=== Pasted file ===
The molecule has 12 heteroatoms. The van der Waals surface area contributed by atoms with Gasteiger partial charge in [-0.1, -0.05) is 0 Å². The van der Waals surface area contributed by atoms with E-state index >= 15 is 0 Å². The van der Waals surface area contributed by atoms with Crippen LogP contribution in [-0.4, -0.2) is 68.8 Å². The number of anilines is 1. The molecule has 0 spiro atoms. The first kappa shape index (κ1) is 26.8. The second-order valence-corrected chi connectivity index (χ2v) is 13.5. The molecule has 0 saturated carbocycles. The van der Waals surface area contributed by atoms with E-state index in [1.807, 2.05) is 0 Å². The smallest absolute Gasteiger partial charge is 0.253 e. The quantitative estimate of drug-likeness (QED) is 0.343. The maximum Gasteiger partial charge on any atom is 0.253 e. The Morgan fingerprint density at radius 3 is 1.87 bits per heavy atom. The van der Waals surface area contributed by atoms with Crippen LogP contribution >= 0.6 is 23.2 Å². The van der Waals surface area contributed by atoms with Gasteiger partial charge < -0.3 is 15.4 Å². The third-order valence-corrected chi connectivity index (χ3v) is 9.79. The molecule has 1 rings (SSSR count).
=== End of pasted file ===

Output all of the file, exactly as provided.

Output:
The molecule has 12 heteroatoms. The van der Waals surface area contributed by atoms with Gasteiger partial charge in [-0.1, -0.05) is 0 Å². The van der Waals surface area contributed by atoms with E-state index >= 15 is 0 Å². The van der Waals surface area contributed by atoms with Crippen LogP contribution in [-0.4, -0.2) is 68.8 Å². The number of anilines is 1. The molecule has 0 spiro atoms. The first kappa shape index (κ1) is 26.8. The second-order valence-corrected chi connectivity index (χ2v) is 13.5. The molecule has 0 saturated carbocycles. The van der Waals surface area contributed by atoms with E-state index in [1.807, 2.05) is 0 Å². The smallest absolute Gasteiger partial charge is 0.253 e. The quantitative estimate of drug-likeness (QED) is 0.343. The maximum Gasteiger partial charge on any atom is 0.253 e. The Morgan fingerprint density at radius 3 is 1.87 bits per heavy atom. The van der Waals surface area contributed by atoms with Crippen LogP contribution >= 0.6 is 23.2 Å². The van der Waals surface area contributed by atoms with Gasteiger partial charge < -0.3 is 15.4 Å². The third-order valence-corrected chi connectivity index (χ3v) is 9.79. The molecule has 1 rings (SSSR count).